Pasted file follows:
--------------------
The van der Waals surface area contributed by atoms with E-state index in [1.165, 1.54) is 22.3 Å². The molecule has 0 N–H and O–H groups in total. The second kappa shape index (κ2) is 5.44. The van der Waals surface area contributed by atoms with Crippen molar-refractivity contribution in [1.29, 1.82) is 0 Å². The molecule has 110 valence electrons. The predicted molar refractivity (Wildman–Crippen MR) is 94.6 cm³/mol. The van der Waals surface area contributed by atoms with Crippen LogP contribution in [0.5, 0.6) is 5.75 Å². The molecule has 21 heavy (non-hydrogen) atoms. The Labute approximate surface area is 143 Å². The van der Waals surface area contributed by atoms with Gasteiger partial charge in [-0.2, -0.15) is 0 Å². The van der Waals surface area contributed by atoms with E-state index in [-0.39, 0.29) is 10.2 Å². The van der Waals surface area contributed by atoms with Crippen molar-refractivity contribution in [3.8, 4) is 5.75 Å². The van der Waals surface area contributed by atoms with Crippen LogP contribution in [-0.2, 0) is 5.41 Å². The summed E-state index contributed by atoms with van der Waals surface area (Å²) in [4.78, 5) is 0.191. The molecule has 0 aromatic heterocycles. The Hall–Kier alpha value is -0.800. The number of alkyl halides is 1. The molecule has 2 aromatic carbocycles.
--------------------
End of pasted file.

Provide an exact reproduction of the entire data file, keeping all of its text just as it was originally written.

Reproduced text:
The van der Waals surface area contributed by atoms with E-state index in [1.165, 1.54) is 22.3 Å². The molecule has 0 N–H and O–H groups in total. The second kappa shape index (κ2) is 5.44. The van der Waals surface area contributed by atoms with Crippen molar-refractivity contribution in [1.29, 1.82) is 0 Å². The molecule has 110 valence electrons. The predicted molar refractivity (Wildman–Crippen MR) is 94.6 cm³/mol. The van der Waals surface area contributed by atoms with Crippen LogP contribution in [0.5, 0.6) is 5.75 Å². The molecule has 21 heavy (non-hydrogen) atoms. The Labute approximate surface area is 143 Å². The van der Waals surface area contributed by atoms with Gasteiger partial charge in [-0.2, -0.15) is 0 Å². The van der Waals surface area contributed by atoms with E-state index in [-0.39, 0.29) is 10.2 Å². The van der Waals surface area contributed by atoms with Crippen molar-refractivity contribution in [3.8, 4) is 5.75 Å². The van der Waals surface area contributed by atoms with Crippen LogP contribution in [-0.2, 0) is 5.41 Å². The summed E-state index contributed by atoms with van der Waals surface area (Å²) in [4.78, 5) is 0.191. The molecule has 0 aromatic heterocycles. The Hall–Kier alpha value is -0.800. The number of alkyl halides is 1. The molecule has 2 aromatic carbocycles.